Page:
UNCG Campus Weekly

Campus Weekly is published each Wednesday when classes are in session. In the summer, it is published biweekly.

Campus People: May 18, 2011

012010CampusPeopleGraphicFeatured this week: Dr. Dianne Welsh – Stacey Peebles – Dr. Aaron S. Allen – Justin Maullin

031611CampusPeople_WelshDr. Dianne Welsh (Bryan School) and two other researchers were awarded a 2011 FOBI (Family Owned Business Institute) Scholars Grant. It was presented at the Family Enterprise Research Conference, hosted by Grand Valley State University. Their work explores the relationship between the family business and the family’s management and approach to their investments, other ventures and services. The topic is particularly pertinent to family businesses, their advisors and policy makers as a family’s ability to grow and sustain their business and wealth over successive generations has major implications for the national and international economies of the world.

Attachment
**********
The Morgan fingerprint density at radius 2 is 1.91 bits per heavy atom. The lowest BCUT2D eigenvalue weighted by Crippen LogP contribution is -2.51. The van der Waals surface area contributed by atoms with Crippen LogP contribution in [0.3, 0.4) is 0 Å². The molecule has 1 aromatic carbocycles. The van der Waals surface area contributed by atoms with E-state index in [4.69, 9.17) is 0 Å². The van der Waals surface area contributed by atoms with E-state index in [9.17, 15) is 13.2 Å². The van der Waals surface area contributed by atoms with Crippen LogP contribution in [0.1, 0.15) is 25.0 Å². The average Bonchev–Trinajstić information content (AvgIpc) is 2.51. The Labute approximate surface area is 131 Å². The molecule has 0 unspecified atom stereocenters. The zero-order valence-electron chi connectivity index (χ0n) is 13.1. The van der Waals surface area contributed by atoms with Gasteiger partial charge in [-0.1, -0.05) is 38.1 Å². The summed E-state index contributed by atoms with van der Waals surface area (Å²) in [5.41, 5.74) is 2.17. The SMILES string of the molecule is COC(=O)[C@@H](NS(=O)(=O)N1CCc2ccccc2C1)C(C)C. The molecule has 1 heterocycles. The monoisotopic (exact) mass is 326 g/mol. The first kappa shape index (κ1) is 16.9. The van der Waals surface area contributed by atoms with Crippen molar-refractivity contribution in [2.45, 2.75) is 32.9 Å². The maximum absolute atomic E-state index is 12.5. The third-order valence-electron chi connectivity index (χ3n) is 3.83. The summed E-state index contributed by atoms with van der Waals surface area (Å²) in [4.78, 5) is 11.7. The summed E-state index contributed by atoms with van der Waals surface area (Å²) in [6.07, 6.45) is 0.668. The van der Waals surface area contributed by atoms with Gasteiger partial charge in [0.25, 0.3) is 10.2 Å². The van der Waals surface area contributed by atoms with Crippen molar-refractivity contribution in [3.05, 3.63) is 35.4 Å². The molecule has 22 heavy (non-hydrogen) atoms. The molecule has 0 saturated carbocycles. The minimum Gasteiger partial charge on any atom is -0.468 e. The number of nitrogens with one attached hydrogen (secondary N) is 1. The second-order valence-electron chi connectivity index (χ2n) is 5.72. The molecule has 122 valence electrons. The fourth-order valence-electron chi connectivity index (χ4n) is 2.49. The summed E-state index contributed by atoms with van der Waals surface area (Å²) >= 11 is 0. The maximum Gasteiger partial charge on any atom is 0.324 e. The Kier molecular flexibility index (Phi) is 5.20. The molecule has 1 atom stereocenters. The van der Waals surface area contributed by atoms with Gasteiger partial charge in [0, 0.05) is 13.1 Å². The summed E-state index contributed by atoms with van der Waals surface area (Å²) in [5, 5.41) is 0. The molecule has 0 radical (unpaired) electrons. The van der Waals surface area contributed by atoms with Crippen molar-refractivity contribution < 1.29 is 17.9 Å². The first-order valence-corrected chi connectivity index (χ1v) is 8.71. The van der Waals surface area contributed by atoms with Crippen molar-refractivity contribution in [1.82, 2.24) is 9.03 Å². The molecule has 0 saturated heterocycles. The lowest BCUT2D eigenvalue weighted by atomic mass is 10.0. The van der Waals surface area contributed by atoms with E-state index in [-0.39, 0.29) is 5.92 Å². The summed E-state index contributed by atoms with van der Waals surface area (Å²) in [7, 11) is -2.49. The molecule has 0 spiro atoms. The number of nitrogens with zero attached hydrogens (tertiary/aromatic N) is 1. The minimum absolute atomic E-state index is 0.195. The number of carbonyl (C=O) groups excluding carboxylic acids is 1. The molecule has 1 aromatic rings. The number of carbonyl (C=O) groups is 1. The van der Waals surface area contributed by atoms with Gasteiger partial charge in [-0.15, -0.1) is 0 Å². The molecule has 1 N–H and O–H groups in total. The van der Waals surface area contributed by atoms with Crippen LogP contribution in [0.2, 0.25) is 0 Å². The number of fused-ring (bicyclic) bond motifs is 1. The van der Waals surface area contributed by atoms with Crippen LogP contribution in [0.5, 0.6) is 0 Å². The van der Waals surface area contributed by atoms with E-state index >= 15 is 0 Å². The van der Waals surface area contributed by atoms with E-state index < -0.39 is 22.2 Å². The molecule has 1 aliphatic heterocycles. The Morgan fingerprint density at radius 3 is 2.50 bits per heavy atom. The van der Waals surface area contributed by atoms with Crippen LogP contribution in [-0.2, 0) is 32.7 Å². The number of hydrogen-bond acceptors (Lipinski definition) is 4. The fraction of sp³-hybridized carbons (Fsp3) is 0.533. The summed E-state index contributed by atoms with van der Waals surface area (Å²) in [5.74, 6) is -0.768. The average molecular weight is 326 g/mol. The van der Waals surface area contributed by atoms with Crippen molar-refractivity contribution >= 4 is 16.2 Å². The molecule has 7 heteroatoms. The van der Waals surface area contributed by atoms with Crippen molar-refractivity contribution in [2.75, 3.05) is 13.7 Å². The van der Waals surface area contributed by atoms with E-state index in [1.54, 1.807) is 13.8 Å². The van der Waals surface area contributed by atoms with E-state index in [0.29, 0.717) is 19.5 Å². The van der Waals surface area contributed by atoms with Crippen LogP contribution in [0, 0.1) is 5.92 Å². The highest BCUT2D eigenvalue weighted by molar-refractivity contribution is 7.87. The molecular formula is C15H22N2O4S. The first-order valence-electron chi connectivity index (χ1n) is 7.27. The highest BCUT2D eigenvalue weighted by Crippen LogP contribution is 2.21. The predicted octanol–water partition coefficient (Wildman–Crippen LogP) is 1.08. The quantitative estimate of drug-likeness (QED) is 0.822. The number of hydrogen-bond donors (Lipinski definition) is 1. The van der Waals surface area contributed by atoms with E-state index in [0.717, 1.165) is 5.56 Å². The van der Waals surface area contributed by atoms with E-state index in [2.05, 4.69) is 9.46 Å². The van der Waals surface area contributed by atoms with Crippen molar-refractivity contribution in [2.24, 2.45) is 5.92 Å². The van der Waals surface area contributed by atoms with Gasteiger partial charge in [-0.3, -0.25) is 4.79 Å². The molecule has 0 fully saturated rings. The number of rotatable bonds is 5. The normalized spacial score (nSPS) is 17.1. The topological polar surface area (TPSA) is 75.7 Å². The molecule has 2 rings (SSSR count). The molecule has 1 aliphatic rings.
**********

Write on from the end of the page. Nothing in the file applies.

051811CampusPeople_PeeblesStacey Peebles (Lloyd International Honors College) has a new book, “Welcome to the Suck” (Cornell University Press). Peebles, assistant dean of LIHC, examines the war in Iraq through an analysis of films, poems, memoirs and blog postings. The book title reflects soldiers’ slang for the Iraq war zone, which they characterize as a wasteland or “suck” that swallows them whole. She characterizes Iraq as an “Internet war.” Technology has made contact with loved ones and relaying information from the war zone possible, with Facebook, blogs, YouTube and other outlets springing up even since the Persian Gulf War. But, Peebles says, everyday technologies like cell phones can now be used as weapons, used to detonate explosives. “War and technology always have this symbiotic relationship. In some cases that can be dangerous.” She describes soldiers headed for Iraq as generally more jaded and politically cynical about some aspects of war than their predecessors shipping out to clearly demarcated fronts in World War II, defined by Hollywood, and even the humid jungles of Vietnam, defined by TV news reports. “It seems like soldiers are going in with different expectations,” she says. “And what they experience in war is still very different from what they expected.” As long as we’ve been telling stories, we’ve been telling stories about war, Peebles says, looking back to works by Homer and Virgil. “So now, with Iraq, we are asking, what is the story? And how will affect us? The stories we tell make a huge difference. Stories of one war influence the practice and even the execution of the next conflict.”